Processing incoming calls to the target system

  1. The vendor receives the call from the PSTN network and sends it to the dispatching SBC (1).

  2. The dispatching SBC searches the database for the DID number that matches the destination number.

  3. The dispatching SBC determines that the destination number corresponds to John’s account and is provisioned in system B.

  4. The dispatching SBC routes the call request to system B’s PortaSIP (2).

  5. PortaSIP sends the authorization request to the respective PortaBilling.

  6. PortaBilling authorizes the call and notifies PortaSIP that the call is intended for the local account.

  7. PortaSIP checks that John’s IP phone is registered via the dispatching SBC, and therefore sends the call to the dispatching SBC (3).

  8. The dispatching SBC delivers the call to John’s phone and John and Jane begin their conversation (4).

  9. Once the call ends, PortaSIP in system B sends accounting information to PortaBilling to calculate the charges and create an xDR for John.

Inter-system calling

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When customers are moved from one system to another, they must be reachable both from the external network and from the previous system. One way to deliver calls to such customers is to use the PSTN network. However, this is impractical since it adds hops in the call path and imposes additional charges.

To optimize call delivery and eliminate excessive charges, Dual Version PortaSwitch has the inter-system routing mechanism as the direct path for calls throughout the whole network.

Calls between systems are delivered using special rate codes. These codes represent the billing environments of either system and are derived from their unique IDs. This distinguishes this routing system from intra-system routing.

Inter-system calling

Thus, if Jane, from source system A, calls Mary, who is already in the target system B, the following occurs:

  • The call from Jane’s phone arrives to the dispatching SBC (1)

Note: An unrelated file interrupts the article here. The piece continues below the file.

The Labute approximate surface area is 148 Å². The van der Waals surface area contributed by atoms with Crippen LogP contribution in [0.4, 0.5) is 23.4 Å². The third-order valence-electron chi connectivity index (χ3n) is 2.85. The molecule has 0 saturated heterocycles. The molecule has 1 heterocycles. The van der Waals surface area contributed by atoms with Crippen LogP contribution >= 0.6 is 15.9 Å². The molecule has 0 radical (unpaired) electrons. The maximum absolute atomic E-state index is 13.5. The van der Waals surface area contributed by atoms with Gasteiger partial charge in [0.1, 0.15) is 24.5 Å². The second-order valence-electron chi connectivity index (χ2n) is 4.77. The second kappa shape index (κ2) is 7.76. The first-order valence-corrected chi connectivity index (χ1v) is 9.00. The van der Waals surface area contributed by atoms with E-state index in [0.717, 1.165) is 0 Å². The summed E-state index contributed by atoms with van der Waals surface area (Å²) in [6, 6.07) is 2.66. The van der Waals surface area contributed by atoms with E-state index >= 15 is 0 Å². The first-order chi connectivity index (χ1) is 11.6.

• The dispatching SBC sends a call request to PortaSIP at the source system A for processing (2).

  • PortaSIP in system A authorizes the call in PortaBilling.

  • PortaBilling detects that the destination number belongs to the account that has been moved to the target system and therefore instructs PortaSIP to send the call to the system B.

  • PortaSIP on the system A routes the call to PortaSIP on the system B, bypassing the dispatching SBC (3).

  • Upon call authorization in the system B’s PortaBilling, PortaSIP sends the call to the dispatching SBC (4), which delivers the call to Mary’s phone (5).

  • When the call finishes, each PortaSIP instance sends accounting requests to PortaBilling. Then PortaBilling in system A creates an xDR for Jane’s account while PortaBilling in system B creates an xDR for Mary’s account.

Fallback call delivery

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To find which system to route an incoming call to in Dual Version PortaSwitch, the dispatching SBC matches first the destination number and then the source number against the account/DID list in the database.

If the dispatching SBC cannot find the target system for some reason (e.g., there is no record in the database to match the destination number), it sends the call to a fallback system. In that system, PortaSIP authorizes the call in PortaBilling and receives the correct routing to deliver the call to the recipient. The target system is the fallback system by default.

You can configure a fallback system for the dispatching SBC to send calls. For example, if you have just deployed Dual Version PortaSwitch and haven’t yet migrated customers to the target system, define the source system as the fallback one. Select a billing environment from the source system in the ForwardingRegistry.fallback_env option on the Configuration server.

Fallback system config

Then when the dispatching SBC cannot identify where to dispatch an incoming request, it routes this request to the source system for further processing.

Fallback call delivery increases the call success rate in Dual Version PortaSwitch and therefore improves customer experience.